Thursday, December 19, 2013

Blog Tour: The Sowing by K. Makansi




About The Sowing:

Print Length: 319 pages
Publisher: Layla Dog Press

Remy Alexander was born into the elite meritocracy of the Okarian Sector. From an early age, she and her friends were programmed for intellectual and physical superiority through specialized dietary regimes administered by the Okarian Agricultural Consortium. But when her older sister Tai was murdered in a brutal classroom massacre, her parents began to suspect foul play. They fled the Sector, taking their surviving daughter underground to join the nascent Resistance movement. But now, three years later, Remy’s former schoolgirl crush, Valerian Orle├ín, is put in charge of hunting and destroying the Resistance. As Remy and her friends race to unravel the mystery behind her sister’s murder, Vale is haunted by the memory of his friendship with Remy and is determined to find out why she disappeared. As the Resistance begins to fight back against the Sector, and Vale and Remy search for the answers to their own questions, the two are set on a collision course that could bring everyone together—or tear everything apart.

In this science-fiction dystopia, the mother-daughter writing team of Kristina, Amira, and Elena Makansi immerses readers in the post-apocalyptic world of the Okarian Sector where romance, friendship, adventure, and betrayal will decide the fate of a budding nation.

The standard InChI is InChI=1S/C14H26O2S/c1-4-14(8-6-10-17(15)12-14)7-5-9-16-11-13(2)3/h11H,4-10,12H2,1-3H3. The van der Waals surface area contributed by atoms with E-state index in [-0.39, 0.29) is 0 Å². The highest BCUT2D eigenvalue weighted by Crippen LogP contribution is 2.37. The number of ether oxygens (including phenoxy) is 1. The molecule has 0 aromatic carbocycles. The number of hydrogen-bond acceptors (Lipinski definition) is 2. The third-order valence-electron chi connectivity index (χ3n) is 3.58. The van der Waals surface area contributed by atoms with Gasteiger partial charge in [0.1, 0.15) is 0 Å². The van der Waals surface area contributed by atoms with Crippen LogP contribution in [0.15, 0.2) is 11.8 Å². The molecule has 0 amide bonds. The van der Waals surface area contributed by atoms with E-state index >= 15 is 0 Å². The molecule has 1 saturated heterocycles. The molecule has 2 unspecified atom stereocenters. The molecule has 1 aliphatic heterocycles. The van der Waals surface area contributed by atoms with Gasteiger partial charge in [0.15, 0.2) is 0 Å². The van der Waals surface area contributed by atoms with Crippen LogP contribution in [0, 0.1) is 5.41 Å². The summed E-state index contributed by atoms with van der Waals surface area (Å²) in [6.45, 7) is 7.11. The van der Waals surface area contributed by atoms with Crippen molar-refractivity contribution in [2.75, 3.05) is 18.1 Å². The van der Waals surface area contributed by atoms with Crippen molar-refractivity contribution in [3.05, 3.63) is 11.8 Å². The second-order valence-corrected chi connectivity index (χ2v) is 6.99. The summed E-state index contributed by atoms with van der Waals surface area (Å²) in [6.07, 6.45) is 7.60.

My Review:

Let me start off by asking you this: Have you ever read a book and then tried to describe it to someone, only to not be able to find the words to make them understand everything that happened in the book? This is how I feel about this book. I was trying to tell my husband about it, because that is what I force him to sit through every time I really like a book. He doesn't read for fun, so he gets to hear about what I read. 

Anyway, I was trying to tell him the whole book in summary basically. The only problem was that I kept remembering more of the story I wanted to tell him about. I couldn't quite figure out how to explain the sciencey bits though. I understood the story without any problem even though I don't know anything about genetic coding or anything like that, but when it came time to explain it I was at a loss.

This is how I feel trying to tell you all about this in the review. The story is wonderful. It took me a few chapters to really get into it because it switches between two main characters' POVs but after the first few switches I was hooked. The characters are so complex and well developed, the world is amazingly detailed, and the story line is terrific.